Follow my yoga quest at home and on the road…

Tips for the yogi on the move

on June 20, 2013

When possible, I “checked out” potential yoga venues by reading reviews on sites such as yelp.com for the relevant city…

119Having recently completed a six week trip travelling in the USA, I am writing this post to share with others my experiences with regard to seeking out yoga venues, and undertaking asana practice, whilst away from home.

The majority of venues and class timetables were found via the internet. The final decision on where to go was usually made based on ease of travelling from accommodation to the studio – which varied, eg walking, driving, public transport.

Many of the yoga studios had websites which allowed students to register online, complete relevant information required before attending class, and make payment.
Also, some websites showed how many spaces were available in the class, the name of the teacher, name of the room within the studio, etc. All studios had mats that could be borrowed, or hired.

When possible, I “checked out” potential yoga venues by reading reviews on sites such as yelp.com for the relevant city, or judysbook.com. These review sites were useful in general, ie to hear about student’s experiences of various yoga venues, and they were also be useful when making final decisions on where to go if there were several choices available.

After the class, consider writing your own review.

I endeavour to attend early morning classes. This works well for me on several levels, ie, I am an early riser and a “morning person”, so it suits me to be standing on my head at 7.00am :); and, walking, bussing, etc, around a city early in the morning provides a different perspective to that seen during the day or evening.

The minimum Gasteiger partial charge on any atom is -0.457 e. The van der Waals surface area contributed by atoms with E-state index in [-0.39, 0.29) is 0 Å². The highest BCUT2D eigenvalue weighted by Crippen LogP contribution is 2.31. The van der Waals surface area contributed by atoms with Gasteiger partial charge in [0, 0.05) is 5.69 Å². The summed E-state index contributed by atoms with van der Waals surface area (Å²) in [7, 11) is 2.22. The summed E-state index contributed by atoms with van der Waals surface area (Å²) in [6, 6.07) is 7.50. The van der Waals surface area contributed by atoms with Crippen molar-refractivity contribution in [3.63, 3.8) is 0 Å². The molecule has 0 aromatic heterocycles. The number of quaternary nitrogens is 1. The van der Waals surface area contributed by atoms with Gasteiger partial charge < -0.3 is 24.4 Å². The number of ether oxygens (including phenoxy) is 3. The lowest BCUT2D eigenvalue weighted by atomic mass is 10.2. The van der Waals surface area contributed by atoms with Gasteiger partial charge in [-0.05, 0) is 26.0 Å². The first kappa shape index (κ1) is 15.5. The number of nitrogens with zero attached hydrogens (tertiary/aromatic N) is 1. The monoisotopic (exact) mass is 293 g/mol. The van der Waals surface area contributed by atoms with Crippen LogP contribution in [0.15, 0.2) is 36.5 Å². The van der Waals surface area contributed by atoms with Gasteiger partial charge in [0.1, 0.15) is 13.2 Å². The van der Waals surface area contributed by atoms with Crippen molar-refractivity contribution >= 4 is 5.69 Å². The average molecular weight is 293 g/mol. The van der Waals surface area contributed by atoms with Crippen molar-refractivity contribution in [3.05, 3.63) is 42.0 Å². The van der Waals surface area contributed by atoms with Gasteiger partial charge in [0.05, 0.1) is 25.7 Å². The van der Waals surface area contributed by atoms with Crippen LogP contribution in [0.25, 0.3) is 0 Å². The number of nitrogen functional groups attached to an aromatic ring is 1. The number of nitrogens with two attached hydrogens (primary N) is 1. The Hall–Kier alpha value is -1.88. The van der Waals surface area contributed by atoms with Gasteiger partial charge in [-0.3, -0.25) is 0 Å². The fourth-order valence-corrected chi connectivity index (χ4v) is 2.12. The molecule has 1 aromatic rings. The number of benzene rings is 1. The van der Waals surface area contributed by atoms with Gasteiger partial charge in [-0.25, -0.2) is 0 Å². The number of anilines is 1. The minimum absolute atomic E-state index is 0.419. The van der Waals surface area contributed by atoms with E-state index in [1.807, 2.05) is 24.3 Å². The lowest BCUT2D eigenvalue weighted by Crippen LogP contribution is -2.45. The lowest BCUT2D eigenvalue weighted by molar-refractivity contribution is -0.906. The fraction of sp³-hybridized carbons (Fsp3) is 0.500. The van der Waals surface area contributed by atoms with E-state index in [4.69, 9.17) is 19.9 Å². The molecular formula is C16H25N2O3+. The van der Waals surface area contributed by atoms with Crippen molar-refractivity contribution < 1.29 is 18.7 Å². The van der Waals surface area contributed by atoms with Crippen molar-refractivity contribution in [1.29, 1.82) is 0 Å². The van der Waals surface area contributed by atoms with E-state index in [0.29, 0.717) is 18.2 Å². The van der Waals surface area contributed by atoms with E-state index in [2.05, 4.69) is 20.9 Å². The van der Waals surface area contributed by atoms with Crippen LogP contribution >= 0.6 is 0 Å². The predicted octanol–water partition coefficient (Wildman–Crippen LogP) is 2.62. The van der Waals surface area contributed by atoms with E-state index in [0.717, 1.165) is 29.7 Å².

Also, I enjoyed moving through the almost deserted streets in the early morning – I could literally see more of a city without the volume of people and traffic that exist during the day; and, I found photo opportunities that did not exist at other times of the day; and last, but not least, being the only passenger on a cable car at 6.30am is kind of cool – I used the time to meditate and enjoy in the early morning quiet and solitude.

I have tested out my yoga paws on several occasions. I am still undecided whether I really like using them, or not. I will take them on other travels as they take up very little luggage space, and using them is far better than a towel on the floor, or nothing at all.

I often saw signage for yoga venues whilst out and about sightseeing. I spotted a number of yoga venues whilst travelling on the top level of a double decker bus, and captured their details with my I-phone camera.

Almost daily, I talk to people that I have never met before – particularly when I am away from home. This is an ideal opportunity to ask my “new friend” if they know of any yoga venues. Ask shop assistants, doormen, reception staff, your fellow travellers… πŸ™‚